Posted by Kristin Stancato on 12th Nov 2014

What’s a Drummer to Do? Drum Racks vs. Drum Stands

Unless you’re a closet drummer, with probably the least amount of space possible for a full drum set, at some point you’re going to wonder one of the great drumming questions of all time: should you trust your beloved drums to a drum rack, or keep them safe on drum stands.

With the love of rhythm and drumming comes the understanding that out of all of the members of your band, or your friends who play guitar, keyboards or saxophone, you have the most gear and instruments to care for. It’s a big responsibility, and one that isn’t to be taken lightly. After all, your drums are your life, and they deserve only the best.

Much like any other question regarding drums, if you ask around, you’re going to get a bunch of different opinions. Lots of drummers swear by drum racks, while others scoff and point to their selection of drum stands. Most of this has to do with two points: the “footprint” of the drum set and the number of drums.

In other words, size does matter. In a few ways.

The benefits of a drum rack include:

  • Less guesswork for setting up drums by anyone but the drummer. This includes roadies, other band members and the staff at the bar trying to help get your gear in place as soon as possible.
  • Less time to adjust the drums, cymbals and accent percussion. Especially for those who use memory locks and for anyone who loves the feeling of being kind of like a Transformer (that rack is more than meets the eye!).
  • Less time to remove the setup from a gig. This really comes in handy when you’re ready to bail from a gig, or have to get somewhere fast. Throw in a smoke bomb and you could even have your own magic show.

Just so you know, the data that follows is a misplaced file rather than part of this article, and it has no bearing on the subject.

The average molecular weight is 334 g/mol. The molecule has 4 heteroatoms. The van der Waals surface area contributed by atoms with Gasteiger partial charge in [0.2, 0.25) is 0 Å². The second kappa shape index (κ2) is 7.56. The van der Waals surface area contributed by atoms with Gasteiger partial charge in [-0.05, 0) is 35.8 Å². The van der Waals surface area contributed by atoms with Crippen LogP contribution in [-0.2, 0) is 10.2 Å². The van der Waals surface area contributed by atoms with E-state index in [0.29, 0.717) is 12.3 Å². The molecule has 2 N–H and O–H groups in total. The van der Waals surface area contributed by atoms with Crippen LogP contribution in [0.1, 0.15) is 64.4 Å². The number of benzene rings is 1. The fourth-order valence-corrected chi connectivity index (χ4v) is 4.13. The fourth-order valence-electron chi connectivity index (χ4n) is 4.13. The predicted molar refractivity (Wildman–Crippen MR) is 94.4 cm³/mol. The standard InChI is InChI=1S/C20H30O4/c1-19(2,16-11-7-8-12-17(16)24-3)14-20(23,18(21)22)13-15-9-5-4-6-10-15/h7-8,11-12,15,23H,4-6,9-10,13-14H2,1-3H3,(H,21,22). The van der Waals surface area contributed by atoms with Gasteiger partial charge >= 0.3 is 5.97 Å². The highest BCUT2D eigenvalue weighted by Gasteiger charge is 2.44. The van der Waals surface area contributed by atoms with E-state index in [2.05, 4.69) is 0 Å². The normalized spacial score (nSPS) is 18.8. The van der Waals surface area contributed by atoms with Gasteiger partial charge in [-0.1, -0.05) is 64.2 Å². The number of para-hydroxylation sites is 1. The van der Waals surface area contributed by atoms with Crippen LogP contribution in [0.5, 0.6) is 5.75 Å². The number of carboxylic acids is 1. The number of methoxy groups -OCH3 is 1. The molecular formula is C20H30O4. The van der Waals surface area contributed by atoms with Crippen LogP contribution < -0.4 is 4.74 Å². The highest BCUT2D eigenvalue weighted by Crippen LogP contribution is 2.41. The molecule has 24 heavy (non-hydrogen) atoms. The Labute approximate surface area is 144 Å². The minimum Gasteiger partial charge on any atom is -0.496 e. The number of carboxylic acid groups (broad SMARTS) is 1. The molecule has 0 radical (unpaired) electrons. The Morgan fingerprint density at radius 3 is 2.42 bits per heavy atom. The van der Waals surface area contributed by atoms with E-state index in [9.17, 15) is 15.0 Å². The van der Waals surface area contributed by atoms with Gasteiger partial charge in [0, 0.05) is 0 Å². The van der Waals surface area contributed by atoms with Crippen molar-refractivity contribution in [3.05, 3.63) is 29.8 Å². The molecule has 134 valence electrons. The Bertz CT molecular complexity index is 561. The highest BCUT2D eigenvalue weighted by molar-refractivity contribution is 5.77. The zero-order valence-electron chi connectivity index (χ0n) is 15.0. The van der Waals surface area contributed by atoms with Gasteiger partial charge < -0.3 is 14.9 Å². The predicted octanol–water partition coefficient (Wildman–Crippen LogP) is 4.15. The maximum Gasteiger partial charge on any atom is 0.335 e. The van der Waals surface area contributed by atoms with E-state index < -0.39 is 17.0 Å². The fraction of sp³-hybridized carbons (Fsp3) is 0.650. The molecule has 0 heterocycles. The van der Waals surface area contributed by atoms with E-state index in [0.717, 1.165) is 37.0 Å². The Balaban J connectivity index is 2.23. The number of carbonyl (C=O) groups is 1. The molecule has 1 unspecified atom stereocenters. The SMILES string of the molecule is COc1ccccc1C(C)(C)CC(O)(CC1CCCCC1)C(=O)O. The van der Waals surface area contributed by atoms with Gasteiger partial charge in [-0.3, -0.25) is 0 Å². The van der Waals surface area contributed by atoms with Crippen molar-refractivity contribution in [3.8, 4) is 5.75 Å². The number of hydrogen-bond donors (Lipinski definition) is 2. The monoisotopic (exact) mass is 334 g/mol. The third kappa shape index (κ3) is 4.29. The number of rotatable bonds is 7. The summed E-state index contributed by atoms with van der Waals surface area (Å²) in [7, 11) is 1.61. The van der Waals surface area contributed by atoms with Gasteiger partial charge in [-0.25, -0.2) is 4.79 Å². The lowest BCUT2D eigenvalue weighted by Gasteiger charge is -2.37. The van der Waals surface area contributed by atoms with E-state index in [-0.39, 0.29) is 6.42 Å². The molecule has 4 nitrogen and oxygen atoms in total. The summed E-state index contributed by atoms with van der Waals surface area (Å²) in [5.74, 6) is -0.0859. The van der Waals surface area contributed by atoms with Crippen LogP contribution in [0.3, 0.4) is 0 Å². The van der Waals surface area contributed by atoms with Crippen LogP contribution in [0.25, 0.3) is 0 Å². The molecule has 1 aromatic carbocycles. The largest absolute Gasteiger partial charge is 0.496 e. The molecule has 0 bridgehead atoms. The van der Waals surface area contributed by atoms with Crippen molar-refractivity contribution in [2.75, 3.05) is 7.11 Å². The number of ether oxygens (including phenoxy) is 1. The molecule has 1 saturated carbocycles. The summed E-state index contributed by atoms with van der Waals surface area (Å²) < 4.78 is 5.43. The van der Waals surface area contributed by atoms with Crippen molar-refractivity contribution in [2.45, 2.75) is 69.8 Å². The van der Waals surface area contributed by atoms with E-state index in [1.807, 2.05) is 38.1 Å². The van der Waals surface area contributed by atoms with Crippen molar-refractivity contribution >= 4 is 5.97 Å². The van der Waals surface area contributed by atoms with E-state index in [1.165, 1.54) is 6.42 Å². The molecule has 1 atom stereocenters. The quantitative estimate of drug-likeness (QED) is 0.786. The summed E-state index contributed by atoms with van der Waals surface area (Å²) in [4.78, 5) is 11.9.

But, a drum rack also brings about:

  • Lack of versatility. Just in case you’re the kind of drummer who might vary your drums or cymbals based on a gig or the music you’re about to play, the setup and adjustment process can take longer on a rack.
  • Bigger footprint. You never know exactly how much space you’ll be given on a stage or where you’re practicing. If you’re short a few inches of floor space, your rack won’t do its job.
  • Heavy metal isn’t just about the music. Drum racks can be heavy, and you probably have enough problems getting people to help haul your gear around.

On the other hand, you may prefer drum stands because:

  • You can play favorites. With drum stands, you can take all of your drums, cymbals and percussion instruments, or, only a few, depending on what you’re doing.
  • Smaller footprint. Although, this is debatable when you consider the legs of a drum stand, most people feel that drums on stands allow the configuration to expand or contract, as space needs require.
  • International Variety. Drum stands allow the addition of djembes, bongos, timbales, conga drums and more.
  • No Need for Muscle. Drum stands are much lighter than drum racks, which is great for anyone who has to carry them through the catacombs of a backstage area, or even across a parking lot.

But, still, drum stands can be a pain, since:

  • They easily multiply. While lighter than a drum rack, drum stands generally grow in proportion to the number of drums, cymbals and percussion instruments used. It might be easier to convince people to help move six drums and a drum rack than six drums and six drum stands.
  • Fine tuning is required. You may have to spend more time on the setup and breakdown of the drums and drum stands, and especially where you want them to be in terms of placement on both the floor, and any height or angle adjustments needed.

Just like the kind of drums you choose, the music you play and the shoes you wear, the “best” setup for your percussion passion is all about you. You may choose a drum set, a drum rack, a combination of both, or just throw your hands up in the air and dedicate yourself to hand drums that don’t necessarily require hardware to get your groove on. You’re a drummer, the rest will all fall (or rack, or mount) into place.